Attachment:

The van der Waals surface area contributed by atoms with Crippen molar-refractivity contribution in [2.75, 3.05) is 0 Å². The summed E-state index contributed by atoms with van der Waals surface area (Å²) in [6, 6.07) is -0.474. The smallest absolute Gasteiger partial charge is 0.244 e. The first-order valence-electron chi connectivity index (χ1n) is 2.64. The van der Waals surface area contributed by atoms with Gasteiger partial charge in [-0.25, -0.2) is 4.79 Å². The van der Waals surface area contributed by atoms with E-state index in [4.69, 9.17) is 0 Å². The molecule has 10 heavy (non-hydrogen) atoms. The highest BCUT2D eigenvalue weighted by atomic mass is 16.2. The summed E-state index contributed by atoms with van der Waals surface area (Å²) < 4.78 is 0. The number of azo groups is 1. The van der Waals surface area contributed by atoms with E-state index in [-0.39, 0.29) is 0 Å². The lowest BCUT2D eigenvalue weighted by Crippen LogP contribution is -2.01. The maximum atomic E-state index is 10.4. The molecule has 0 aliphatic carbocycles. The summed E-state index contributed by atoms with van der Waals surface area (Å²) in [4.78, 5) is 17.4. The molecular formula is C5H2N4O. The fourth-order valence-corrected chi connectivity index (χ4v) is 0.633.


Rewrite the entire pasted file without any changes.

The van der Waals surface area contributed by atoms with Crippen molar-refractivity contribution in [2.75, 3.05) is 0 Å². The summed E-state index contributed by atoms with van der Waals surface area (Å²) in [6, 6.07) is -0.474. The smallest absolute Gasteiger partial charge is 0.244 e. The first-order valence-electron chi connectivity index (χ1n) is 2.64. The van der Waals surface area contributed by atoms with Gasteiger partial charge in [-0.25, -0.2) is 4.79 Å². The van der Waals surface area contributed by atoms with E-state index in [4.69, 9.17) is 0 Å². The molecule has 10 heavy (non-hydrogen) atoms. The highest BCUT2D eigenvalue weighted by atomic mass is 16.2. The summed E-state index contributed by atoms with van der Waals surface area (Å²) < 4.78 is 0. The number of azo groups is 1. The van der Waals surface area contributed by atoms with E-state index in [-0.39, 0.29) is 0 Å². The lowest BCUT2D eigenvalue weighted by Crippen LogP contribution is -2.01. The maximum atomic E-state index is 10.4. The molecule has 0 aliphatic carbocycles. The summed E-state index contributed by atoms with van der Waals surface area (Å²) in [4.78, 5) is 17.4. The molecular formula is C5H2N4O. The fourth-order valence-corrected chi connectivity index (χ4v) is 0.633.